i have no idea if he said this in the context of the satanic verses or if he was speaking generally. but i think if he came to write the satanic verses with this intent...he succeeded hugely. this book kinda doesn't follow any traditional rules. it's a bit of a post-modern mashup with post-colonialist fiction. it's satirical. it's funny. it's critical yet hopeful. and...and i don't use this word too often in relation to fiction...it's pretty epic. ( )
2 vote DawsonOakes | Sep 20, 2013 |
Showing 1-5 of 73 (next | show all)
Talent? Not in question. Big talent. Ambition? Boundless ambition. Salman Rushdie is a storyteller of prodigious powers, able to conjure up whole geographies, causalities, climates, creatures, customs, out of thin air. Yet, in the end, what have we? As a display of narrative energy and wealth of invention, ''The Satanic Verses'' is impressive. As a sustained exploration of the human condition, it flies apart into delirium.

» Add other authors (22 possible)

Author nameRoleType of authorWork?Status
Salman Rushdieprimary authorall editionsconfirmed
Capriolo, EttoreTranslatorsecondary authorsome editionsconfirmed
Emeis, MarijkeTranslatorsecondary authorsome editionsconfirmed
Häilä, ArtoTranslatorsecondary authorsome editionsconfirmed
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"Satan, being thus confined to a vagabond, wandering, unsettled condition, is without any certain abode; for though he has, in consequence of his angelic nature, a kind of empire in the liquid waste or air, yet this is certainly part of his punishment, that he is... without any fixed place, or space, allowed him to rest the sole of his foot upon." ~ daniel defoe, the history of the devil
Dedicated to the individuals and organizations who have supported this publication.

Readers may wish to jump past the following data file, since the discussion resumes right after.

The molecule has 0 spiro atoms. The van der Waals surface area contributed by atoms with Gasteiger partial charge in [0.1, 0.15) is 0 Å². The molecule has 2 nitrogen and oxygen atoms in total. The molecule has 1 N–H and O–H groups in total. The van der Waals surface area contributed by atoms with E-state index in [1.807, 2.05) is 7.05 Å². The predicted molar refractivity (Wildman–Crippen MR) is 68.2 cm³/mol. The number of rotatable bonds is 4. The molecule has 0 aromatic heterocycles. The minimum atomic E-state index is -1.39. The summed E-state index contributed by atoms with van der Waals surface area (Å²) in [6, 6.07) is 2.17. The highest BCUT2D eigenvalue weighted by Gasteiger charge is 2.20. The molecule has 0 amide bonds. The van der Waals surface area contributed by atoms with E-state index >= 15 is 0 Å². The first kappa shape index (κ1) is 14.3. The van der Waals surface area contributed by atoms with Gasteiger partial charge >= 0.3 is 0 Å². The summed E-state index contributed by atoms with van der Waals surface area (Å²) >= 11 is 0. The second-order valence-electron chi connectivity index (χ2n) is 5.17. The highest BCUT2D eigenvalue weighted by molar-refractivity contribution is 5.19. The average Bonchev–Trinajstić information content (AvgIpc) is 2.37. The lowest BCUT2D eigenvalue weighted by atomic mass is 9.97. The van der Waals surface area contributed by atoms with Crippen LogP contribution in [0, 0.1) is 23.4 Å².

First words
"To be born again " sang Gibreel Farishta tumbling from the heavens, "first you have to die."
If you live in the twentieth century you do not find it hard to see yourself in those, more desperate than yourself, who seek to shape it to their will.
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(Click to show. Warning: May contain spoilers.)
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A tale of two men/human angel and demon/amazing writing!  (ReadWriteLib)

Amazon.com Amazon.com Review (ISBN 0312270828, Paperback)

No book in modern times has matched the uproar sparked by Salman Rushdie's The Satanic Verses, which earned its author a death sentence. Furor aside, it is a marvelously erudite study of good and evil, a feast of language served up by a writer at the height of his powers, and a rollicking comic fable. The book begins with two Indians, Gibreel Farishta ("for fifteen years the biggest star in the history of the Indian movies") and Saladin Chamcha, a Bombay expatriate returning from his first visit to his homeland in 15 years, plummeting from the sky after the explosion of their jetliner, and proceeds through a series of metamorphoses, dreams and revelations. Rushdie's powers of invention are astonishing in this Whitbread Prize winner.

(retrieved from Amazon Mon, 30 Sep 2013 13:48:41 -0400)

(see all 6 descriptions)

Gibreel Farishta, India's legendary movie star, and Saladin Chamcha, the man of a thousand voices, fall earthward from a bombed jet toward the sea, singing rival verses in an eternal wrestling match between good and evil.

(summary from another edition)